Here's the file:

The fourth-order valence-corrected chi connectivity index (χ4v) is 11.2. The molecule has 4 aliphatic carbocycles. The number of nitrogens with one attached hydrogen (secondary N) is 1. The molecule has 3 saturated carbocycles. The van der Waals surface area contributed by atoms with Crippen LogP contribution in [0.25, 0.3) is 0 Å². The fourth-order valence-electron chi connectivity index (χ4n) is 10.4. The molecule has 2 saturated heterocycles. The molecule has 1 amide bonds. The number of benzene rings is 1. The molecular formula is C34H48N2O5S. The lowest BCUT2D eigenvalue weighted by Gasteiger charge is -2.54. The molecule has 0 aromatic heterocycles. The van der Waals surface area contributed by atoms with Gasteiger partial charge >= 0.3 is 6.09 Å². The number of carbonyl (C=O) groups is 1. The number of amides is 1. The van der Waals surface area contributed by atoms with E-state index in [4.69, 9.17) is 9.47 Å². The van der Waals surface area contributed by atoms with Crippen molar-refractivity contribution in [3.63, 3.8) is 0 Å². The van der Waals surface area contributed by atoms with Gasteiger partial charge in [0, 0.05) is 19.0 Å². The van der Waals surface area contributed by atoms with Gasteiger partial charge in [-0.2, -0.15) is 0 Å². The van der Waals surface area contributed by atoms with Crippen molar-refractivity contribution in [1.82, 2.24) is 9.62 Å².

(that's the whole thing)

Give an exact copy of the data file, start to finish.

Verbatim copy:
The fourth-order valence-corrected chi connectivity index (χ4v) is 11.2. The molecule has 4 aliphatic carbocycles. The number of nitrogens with one attached hydrogen (secondary N) is 1. The molecule has 3 saturated carbocycles. The van der Waals surface area contributed by atoms with Crippen LogP contribution in [0.25, 0.3) is 0 Å². The fourth-order valence-electron chi connectivity index (χ4n) is 10.4. The molecule has 2 saturated heterocycles. The molecule has 1 amide bonds. The number of benzene rings is 1. The molecular formula is C34H48N2O5S. The lowest BCUT2D eigenvalue weighted by Gasteiger charge is -2.54. The molecule has 0 aromatic heterocycles. The van der Waals surface area contributed by atoms with Gasteiger partial charge >= 0.3 is 6.09 Å². The number of carbonyl (C=O) groups is 1. The number of amides is 1. The van der Waals surface area contributed by atoms with E-state index in [4.69, 9.17) is 9.47 Å². The van der Waals surface area contributed by atoms with Crippen molar-refractivity contribution in [3.63, 3.8) is 0 Å². The van der Waals surface area contributed by atoms with Gasteiger partial charge in [0, 0.05) is 19.0 Å². The van der Waals surface area contributed by atoms with Gasteiger partial charge in [-0.2, -0.15) is 0 Å². The van der Waals surface area contributed by atoms with Crippen molar-refractivity contribution in [1.82, 2.24) is 9.62 Å².